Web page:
For Melbourne’s live music fans, the Tote Hotel remains dead. But its passing has not been in vain.
The state government today committed $250,000 Australian ($223,000) in funding for the newly-created music lobby body Music Victoria. The government’s financial support is a nod to the local industry’s concerns over toughened liquor licensing rules that have resulted in the closure last month of live music icon the Tote Hotel, and a spate of other pubs pulling the plug on their live music programming.
“Music Victoria will provide a unified voice and will play a role in advocacy and industry development by providing support services for music makers and small businesses as well as a knowledge-hub and on-line resources,” commented Victoria’s arts minister Peter Batchelor on the government’s boost. “But most importantly, Music Victoria will celebrate and promote our fantastic contemporary music scene.”
The cash injection comes after more than 200 members of the Victorian music community met Tuesday (Feb. 16) to discuss how Music Victoria would play an integral part in the future development and protection of Victorian contemporary music.
Venue operators have warned that oppressive “high risk” conditions, hiked license fees and extra security costs are laying waste to the grassroots live music landscape.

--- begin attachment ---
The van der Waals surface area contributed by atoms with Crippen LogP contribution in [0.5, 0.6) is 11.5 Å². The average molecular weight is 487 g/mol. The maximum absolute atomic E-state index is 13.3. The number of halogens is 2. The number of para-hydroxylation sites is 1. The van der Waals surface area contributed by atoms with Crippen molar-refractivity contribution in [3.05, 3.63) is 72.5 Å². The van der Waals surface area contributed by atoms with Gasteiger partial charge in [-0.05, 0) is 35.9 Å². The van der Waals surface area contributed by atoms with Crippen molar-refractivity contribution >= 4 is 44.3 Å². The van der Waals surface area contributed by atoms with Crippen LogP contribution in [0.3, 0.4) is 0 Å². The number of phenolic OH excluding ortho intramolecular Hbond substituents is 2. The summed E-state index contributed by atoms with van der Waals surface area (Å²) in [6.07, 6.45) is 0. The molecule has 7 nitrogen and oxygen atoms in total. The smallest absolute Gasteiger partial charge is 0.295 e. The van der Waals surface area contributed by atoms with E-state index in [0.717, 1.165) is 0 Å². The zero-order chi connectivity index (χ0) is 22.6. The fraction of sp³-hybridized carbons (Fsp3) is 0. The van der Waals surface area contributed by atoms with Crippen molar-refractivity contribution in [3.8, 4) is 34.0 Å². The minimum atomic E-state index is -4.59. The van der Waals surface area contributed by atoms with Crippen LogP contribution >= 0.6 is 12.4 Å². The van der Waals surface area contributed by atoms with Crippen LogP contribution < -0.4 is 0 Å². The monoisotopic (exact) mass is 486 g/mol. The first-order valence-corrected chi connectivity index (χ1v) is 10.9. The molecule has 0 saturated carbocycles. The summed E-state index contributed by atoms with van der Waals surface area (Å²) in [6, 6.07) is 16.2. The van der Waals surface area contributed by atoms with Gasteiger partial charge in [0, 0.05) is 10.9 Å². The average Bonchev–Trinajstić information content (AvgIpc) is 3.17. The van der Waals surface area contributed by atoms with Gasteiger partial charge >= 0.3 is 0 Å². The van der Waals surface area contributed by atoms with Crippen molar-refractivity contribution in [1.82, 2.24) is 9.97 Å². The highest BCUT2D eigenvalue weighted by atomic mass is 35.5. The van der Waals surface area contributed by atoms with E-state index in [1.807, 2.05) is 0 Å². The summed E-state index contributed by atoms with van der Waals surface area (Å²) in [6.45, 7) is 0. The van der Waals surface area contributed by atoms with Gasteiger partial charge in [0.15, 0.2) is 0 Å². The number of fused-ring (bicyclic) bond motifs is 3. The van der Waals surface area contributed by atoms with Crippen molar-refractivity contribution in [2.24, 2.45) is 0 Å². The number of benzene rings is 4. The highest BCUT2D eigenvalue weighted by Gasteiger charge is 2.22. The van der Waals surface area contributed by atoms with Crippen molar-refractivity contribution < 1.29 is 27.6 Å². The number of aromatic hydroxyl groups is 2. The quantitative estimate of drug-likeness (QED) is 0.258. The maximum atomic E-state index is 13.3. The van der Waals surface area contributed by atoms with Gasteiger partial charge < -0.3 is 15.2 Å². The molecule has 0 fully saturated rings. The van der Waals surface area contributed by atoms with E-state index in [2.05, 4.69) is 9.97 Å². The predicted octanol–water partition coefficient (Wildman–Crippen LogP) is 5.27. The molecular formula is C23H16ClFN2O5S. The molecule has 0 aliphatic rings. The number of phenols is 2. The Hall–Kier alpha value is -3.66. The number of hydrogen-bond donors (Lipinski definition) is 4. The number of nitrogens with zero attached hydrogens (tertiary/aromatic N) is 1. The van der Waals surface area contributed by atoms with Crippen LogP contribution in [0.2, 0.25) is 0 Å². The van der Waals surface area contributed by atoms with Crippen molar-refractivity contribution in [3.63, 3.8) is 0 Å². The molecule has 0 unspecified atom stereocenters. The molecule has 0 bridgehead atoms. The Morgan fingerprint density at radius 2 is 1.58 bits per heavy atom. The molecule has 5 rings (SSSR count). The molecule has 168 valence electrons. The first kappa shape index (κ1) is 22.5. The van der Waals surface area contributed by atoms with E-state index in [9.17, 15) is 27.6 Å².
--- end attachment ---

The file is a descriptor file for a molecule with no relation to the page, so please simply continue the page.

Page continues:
Those warnings reached fever pitch when the Tote Hotel closed its doors in January, in doing so becoming the highest-profile casualty of the hardline rules. The Tote’s proprietor Bruce Milne warned at the time, “I can’t afford to keep fighting [the Director of] Liquor Licensing. The ‘high risk’ conditions they have placed on the Tote’s license make it impossible to trade profitably.”
Music Victoria was established earlier this month following a music industry round table with the state premier, John Brumby. Frontier Touring managing director Michael Gudinski, venue owners Jon Perring and the Musicians’ Union of Australia federal secretary Terry Noone were among the music industry’s representatives in the meeting.
The point man at Music Victoria is committee member Peter Chellew, who is also executive office of state-wide, not-for-profit youth entertainment organization the Push.
A detailed strategic plan for Music Victoria will be rolled out over the next six months.